CHOOSING YOUR NEW TREE
Evaluate your new site location. Take note if it has sun, part shade, moist soils, windy, water available, zone, etc. Then think about mature height and width, color of foliage and or blooms. We recommend purchasing the most mature tree you can afford. Trees are slow growing, permanent and a big investment. We want you to be successful. The more mature the tree, usually the better success.
PLANTING YOUR NEW TREE
Gather your supplies for the project; maybe a wheelbarrow or a tarp to protect the surrounding area and to mix your soil, a sharp shovel or spade, water hose or buckets, staking material and amendments.
There are many opinions about how to plant a tree. From our own experience and our customers, we like to give our trees a nice start. Not so nice they won't venture out of the new hole however. Amendments such as Fishy Peat, compost, composted manure, and if your soils are total clay consider mixing some sand or peat moss to the soil you've removed from the hole.
Probably the most important thing to assure your tree survives and stays healthy is watering. If the fine absorbing roots become dry, they will die and cause the tree to die as well. Do not allow your tree to dry out before planting. After planting be sure to give your tree a thorough watering once a week until the ground freezes. To insure proper watering, check the soil about a foot down. The soil should be moist but not saturated. Soaker hoses work great.
Also extremely important, do not loosen the soil below your root ball. The root ball needs to sit on firm soil.
It is imperative that the depth (see photo) be correct. The depth should be the same as it is in the pot with the trunk flare just above ground. Your new tree is susceptible to wilting. An anti-desiccant such as Wilt Pruf, which coats the leaves and prevents water loss, is a good preventative. Spray after planting and if evergreen, spray again just before freeze-up.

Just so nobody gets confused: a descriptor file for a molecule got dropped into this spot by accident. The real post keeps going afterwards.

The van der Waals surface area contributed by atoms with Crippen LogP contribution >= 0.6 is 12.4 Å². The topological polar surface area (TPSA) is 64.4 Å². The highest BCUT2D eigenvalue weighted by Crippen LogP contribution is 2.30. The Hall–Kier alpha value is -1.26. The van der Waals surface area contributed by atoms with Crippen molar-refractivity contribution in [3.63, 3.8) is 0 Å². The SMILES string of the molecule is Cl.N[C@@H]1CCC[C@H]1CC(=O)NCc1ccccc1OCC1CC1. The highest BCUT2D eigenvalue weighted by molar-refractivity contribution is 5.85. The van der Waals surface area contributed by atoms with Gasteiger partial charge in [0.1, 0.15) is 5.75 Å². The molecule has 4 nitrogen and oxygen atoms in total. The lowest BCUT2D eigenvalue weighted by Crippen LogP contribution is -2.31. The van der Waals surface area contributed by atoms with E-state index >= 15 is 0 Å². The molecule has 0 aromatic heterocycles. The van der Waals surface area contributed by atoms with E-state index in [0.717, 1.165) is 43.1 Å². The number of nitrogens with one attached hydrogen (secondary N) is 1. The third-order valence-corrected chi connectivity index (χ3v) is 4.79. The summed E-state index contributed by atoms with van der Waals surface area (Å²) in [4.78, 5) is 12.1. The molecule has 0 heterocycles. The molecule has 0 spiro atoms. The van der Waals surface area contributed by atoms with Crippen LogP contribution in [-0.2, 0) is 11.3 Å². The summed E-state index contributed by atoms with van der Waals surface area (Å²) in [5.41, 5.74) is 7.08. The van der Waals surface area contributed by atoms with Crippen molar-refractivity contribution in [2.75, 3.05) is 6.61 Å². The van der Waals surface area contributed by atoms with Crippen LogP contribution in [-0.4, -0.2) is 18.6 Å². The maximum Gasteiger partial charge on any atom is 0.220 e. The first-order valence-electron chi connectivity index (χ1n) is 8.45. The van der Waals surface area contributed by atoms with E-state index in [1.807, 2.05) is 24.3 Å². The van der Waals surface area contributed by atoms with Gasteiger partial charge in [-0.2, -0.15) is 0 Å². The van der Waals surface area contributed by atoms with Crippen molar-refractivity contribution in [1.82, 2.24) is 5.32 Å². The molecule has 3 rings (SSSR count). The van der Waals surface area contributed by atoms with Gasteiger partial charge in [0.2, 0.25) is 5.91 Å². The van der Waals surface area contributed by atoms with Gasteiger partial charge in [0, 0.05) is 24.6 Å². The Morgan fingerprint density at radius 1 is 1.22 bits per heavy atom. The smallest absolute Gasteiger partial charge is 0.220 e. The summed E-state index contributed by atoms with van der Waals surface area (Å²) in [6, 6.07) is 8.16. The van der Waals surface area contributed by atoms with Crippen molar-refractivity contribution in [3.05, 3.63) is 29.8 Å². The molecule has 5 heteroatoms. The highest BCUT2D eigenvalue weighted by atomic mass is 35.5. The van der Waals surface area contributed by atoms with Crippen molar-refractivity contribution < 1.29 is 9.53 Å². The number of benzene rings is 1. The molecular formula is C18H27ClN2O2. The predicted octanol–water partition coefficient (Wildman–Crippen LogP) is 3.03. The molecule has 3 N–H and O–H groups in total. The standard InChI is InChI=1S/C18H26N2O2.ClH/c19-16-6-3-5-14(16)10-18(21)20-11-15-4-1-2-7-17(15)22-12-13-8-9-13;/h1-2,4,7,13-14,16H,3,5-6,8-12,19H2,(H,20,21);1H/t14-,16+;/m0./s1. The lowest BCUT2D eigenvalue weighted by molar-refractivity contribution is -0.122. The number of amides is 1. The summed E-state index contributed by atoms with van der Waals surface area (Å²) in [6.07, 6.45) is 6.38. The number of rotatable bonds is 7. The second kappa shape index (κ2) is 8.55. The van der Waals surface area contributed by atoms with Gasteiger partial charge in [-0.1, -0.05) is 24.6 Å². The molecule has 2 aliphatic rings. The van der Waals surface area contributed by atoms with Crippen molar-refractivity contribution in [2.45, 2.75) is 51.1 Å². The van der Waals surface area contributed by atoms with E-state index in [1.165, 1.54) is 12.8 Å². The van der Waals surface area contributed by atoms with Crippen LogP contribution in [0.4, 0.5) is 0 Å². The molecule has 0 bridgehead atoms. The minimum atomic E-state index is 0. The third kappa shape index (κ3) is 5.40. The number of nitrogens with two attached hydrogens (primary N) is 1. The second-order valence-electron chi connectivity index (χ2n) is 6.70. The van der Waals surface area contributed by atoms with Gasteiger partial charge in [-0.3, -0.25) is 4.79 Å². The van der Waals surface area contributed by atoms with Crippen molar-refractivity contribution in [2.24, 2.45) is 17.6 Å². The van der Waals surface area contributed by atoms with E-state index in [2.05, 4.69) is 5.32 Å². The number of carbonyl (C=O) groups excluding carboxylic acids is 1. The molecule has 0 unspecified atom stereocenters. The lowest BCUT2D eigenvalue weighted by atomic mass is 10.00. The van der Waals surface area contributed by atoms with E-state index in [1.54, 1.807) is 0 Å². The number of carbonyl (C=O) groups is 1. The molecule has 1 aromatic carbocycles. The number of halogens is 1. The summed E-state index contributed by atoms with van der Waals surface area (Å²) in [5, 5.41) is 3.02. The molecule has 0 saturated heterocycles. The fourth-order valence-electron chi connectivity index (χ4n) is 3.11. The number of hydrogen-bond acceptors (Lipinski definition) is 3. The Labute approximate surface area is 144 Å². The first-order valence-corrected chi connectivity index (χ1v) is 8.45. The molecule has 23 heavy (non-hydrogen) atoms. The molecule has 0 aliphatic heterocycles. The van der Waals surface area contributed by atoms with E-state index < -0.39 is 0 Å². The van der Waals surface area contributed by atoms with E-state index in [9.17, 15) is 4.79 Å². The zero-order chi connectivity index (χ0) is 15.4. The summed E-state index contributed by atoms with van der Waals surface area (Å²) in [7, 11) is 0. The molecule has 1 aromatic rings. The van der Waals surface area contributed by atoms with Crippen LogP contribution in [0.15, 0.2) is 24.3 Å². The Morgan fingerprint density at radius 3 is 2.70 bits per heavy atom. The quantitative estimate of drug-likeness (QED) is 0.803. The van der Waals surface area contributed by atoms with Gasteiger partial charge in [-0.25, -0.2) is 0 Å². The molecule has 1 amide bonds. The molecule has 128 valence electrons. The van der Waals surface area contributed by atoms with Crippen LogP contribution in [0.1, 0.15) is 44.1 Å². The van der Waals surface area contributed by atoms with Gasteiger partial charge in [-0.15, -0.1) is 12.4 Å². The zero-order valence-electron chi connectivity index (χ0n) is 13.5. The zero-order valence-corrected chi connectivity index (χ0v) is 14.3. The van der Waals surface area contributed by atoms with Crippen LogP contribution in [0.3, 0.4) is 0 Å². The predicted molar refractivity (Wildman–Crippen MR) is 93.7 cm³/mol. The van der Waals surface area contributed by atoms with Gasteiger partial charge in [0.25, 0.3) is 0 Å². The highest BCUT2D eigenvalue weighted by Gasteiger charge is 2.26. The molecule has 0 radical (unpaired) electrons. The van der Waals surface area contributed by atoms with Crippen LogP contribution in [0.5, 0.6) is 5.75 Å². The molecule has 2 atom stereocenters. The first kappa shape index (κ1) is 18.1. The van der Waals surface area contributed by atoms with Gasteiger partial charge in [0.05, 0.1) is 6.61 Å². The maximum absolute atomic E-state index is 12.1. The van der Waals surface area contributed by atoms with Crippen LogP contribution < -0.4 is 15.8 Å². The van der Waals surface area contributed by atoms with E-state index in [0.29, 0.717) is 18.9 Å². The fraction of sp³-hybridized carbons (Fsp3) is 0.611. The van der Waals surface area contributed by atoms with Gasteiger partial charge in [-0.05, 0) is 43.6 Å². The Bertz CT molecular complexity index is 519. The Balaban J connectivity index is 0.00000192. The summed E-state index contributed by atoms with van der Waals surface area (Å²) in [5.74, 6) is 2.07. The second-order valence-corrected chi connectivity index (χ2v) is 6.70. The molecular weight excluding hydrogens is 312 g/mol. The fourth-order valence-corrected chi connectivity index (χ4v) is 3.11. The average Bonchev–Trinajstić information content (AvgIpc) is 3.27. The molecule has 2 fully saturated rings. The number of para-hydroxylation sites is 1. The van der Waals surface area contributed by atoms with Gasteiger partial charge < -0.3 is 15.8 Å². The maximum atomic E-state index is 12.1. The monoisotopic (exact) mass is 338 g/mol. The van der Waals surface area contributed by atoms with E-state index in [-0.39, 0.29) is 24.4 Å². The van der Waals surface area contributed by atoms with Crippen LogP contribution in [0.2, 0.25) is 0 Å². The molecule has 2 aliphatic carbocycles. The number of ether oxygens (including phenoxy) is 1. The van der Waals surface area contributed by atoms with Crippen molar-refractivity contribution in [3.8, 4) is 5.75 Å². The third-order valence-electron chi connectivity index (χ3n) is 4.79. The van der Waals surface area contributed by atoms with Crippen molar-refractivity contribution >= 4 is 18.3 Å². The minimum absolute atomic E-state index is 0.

Moose protection for almost all trees is a must. Plantskyd liquid spray seems to be effective. Burlap and concrete reinforcing wire cages are other solutions.
Rabbits have become a real problem in our area. Plantskyd granules have shown good results. Protecting the trunks is the most important step to deter rabbit damage.
Remember, even self pollinating varieties will benefit from a second pollinator.
APPLE TREES need a second tree for cross pollination. Clones cannot cross pollinate i.e. A Norland cannot pollinate another Norland. Each tree must bloom at the same time. The second tree can be as far away as 500 feet. There's no law against taking advantage of your neighbor's pollinator.
CHERRY TREES do not need a pollinator. Our 'Evan's cherry trees do not require a pollinator.
PLUM TREES require a cross pollinator. Any prunus will do as long as it blooms at the same time. This year we have 'Compass' and 'Sapalta' perfect for pollinating each other.
*Cool rainy weather may cause lack of pollination. No remedy. Better luck next year.
*Trees are old. Apple trees have a production life of about 30 years. You can rejuvenate an older tree with select pruning.
*Some species will produce a bumper crop one year and not so much the next.
*Crabapples can pollinate a fruit producing tree however; some crabs are sterile such as 'Spring Snow'.
*No bees. Try planting perennials close to the trees such as Monarda, trollius, sedum, geranium, Hesperis Matronalis, and phlox. Remember, bloom periods must match.
Back to trees and shrubs